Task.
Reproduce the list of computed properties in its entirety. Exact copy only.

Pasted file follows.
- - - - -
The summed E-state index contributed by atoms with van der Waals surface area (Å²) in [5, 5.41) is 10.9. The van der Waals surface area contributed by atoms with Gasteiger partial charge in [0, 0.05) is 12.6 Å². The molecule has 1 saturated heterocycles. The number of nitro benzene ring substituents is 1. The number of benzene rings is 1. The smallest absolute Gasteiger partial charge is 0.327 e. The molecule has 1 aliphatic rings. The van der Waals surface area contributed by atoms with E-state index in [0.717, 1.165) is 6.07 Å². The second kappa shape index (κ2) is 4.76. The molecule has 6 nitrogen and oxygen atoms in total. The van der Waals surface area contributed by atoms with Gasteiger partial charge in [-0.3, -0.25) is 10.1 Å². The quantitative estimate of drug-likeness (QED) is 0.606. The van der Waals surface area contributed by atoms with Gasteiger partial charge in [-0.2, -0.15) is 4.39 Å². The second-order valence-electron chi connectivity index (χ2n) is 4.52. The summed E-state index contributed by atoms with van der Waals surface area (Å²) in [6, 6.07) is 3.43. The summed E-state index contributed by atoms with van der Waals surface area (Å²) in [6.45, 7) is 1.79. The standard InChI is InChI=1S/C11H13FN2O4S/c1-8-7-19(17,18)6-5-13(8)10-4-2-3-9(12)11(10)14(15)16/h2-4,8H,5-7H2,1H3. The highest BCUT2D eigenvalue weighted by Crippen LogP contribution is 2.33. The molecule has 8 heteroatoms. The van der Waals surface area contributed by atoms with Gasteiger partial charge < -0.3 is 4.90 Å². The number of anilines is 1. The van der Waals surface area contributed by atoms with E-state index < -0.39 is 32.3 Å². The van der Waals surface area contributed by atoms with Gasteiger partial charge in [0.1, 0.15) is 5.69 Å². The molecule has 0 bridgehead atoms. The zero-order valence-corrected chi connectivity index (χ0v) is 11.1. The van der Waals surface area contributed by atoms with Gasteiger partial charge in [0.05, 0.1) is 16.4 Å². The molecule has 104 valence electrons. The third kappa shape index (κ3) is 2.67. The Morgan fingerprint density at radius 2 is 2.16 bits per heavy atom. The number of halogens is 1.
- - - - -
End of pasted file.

The summed E-state index contributed by atoms with van der Waals surface area (Å²) in [5, 5.41) is 10.9. The van der Waals surface area contributed by atoms with Gasteiger partial charge in [0, 0.05) is 12.6 Å². The molecule has 1 saturated heterocycles. The number of nitro benzene ring substituents is 1. The number of benzene rings is 1. The smallest absolute Gasteiger partial charge is 0.327 e. The molecule has 1 aliphatic rings. The van der Waals surface area contributed by atoms with E-state index in [0.717, 1.165) is 6.07 Å². The second kappa shape index (κ2) is 4.76. The molecule has 6 nitrogen and oxygen atoms in total. The van der Waals surface area contributed by atoms with Gasteiger partial charge in [-0.3, -0.25) is 10.1 Å². The quantitative estimate of drug-likeness (QED) is 0.606. The van der Waals surface area contributed by atoms with Gasteiger partial charge in [-0.2, -0.15) is 4.39 Å². The second-order valence-electron chi connectivity index (χ2n) is 4.52. The summed E-state index contributed by atoms with van der Waals surface area (Å²) in [6, 6.07) is 3.43. The summed E-state index contributed by atoms with van der Waals surface area (Å²) in [6.45, 7) is 1.79. The standard InChI is InChI=1S/C11H13FN2O4S/c1-8-7-19(17,18)6-5-13(8)10-4-2-3-9(12)11(10)14(15)16/h2-4,8H,5-7H2,1H3. The highest BCUT2D eigenvalue weighted by Crippen LogP contribution is 2.33. The molecule has 8 heteroatoms. The van der Waals surface area contributed by atoms with Gasteiger partial charge < -0.3 is 4.90 Å². The number of anilines is 1. The van der Waals surface area contributed by atoms with E-state index < -0.39 is 32.3 Å². The van der Waals surface area contributed by atoms with Gasteiger partial charge in [0.1, 0.15) is 5.69 Å². The molecule has 0 bridgehead atoms. The zero-order valence-corrected chi connectivity index (χ0v) is 11.1. The van der Waals surface area contributed by atoms with Gasteiger partial charge in [0.05, 0.1) is 16.4 Å². The molecule has 104 valence electrons. The third kappa shape index (κ3) is 2.67. The Morgan fingerprint density at radius 2 is 2.16 bits per heavy atom. The number of halogens is 1.